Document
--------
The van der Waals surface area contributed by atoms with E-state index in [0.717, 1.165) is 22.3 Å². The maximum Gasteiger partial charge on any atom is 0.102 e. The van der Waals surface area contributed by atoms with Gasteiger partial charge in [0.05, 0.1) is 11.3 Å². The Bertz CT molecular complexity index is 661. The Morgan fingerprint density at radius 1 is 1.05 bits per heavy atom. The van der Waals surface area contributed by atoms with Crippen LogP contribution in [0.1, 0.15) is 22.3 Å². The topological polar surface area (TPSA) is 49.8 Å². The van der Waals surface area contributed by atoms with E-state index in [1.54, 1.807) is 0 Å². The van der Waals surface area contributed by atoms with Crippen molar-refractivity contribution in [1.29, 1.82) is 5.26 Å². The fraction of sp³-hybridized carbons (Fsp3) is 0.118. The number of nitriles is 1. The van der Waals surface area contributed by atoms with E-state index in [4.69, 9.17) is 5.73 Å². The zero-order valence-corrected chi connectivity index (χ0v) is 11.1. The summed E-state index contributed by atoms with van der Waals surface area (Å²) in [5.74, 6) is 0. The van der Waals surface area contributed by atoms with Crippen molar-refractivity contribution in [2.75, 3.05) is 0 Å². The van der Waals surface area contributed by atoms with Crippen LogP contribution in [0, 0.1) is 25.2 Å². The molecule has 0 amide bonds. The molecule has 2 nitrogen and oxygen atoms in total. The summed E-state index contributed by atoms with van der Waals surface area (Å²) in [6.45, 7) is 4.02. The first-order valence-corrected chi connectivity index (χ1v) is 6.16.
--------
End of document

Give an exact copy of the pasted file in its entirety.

The van der Waals surface area contributed by atoms with E-state index in [0.717, 1.165) is 22.3 Å². The maximum Gasteiger partial charge on any atom is 0.102 e. The van der Waals surface area contributed by atoms with Gasteiger partial charge in [0.05, 0.1) is 11.3 Å². The Bertz CT molecular complexity index is 661. The Morgan fingerprint density at radius 1 is 1.05 bits per heavy atom. The van der Waals surface area contributed by atoms with Crippen LogP contribution in [0.1, 0.15) is 22.3 Å². The topological polar surface area (TPSA) is 49.8 Å². The van der Waals surface area contributed by atoms with E-state index in [1.54, 1.807) is 0 Å². The van der Waals surface area contributed by atoms with Crippen molar-refractivity contribution in [1.29, 1.82) is 5.26 Å². The fraction of sp³-hybridized carbons (Fsp3) is 0.118. The number of nitriles is 1. The van der Waals surface area contributed by atoms with E-state index in [4.69, 9.17) is 5.73 Å². The zero-order valence-corrected chi connectivity index (χ0v) is 11.1. The summed E-state index contributed by atoms with van der Waals surface area (Å²) in [5.74, 6) is 0. The van der Waals surface area contributed by atoms with Crippen molar-refractivity contribution in [2.75, 3.05) is 0 Å². The van der Waals surface area contributed by atoms with Crippen LogP contribution in [0, 0.1) is 25.2 Å². The molecule has 0 amide bonds. The molecule has 2 nitrogen and oxygen atoms in total. The summed E-state index contributed by atoms with van der Waals surface area (Å²) in [6.45, 7) is 4.02. The first-order valence-corrected chi connectivity index (χ1v) is 6.16.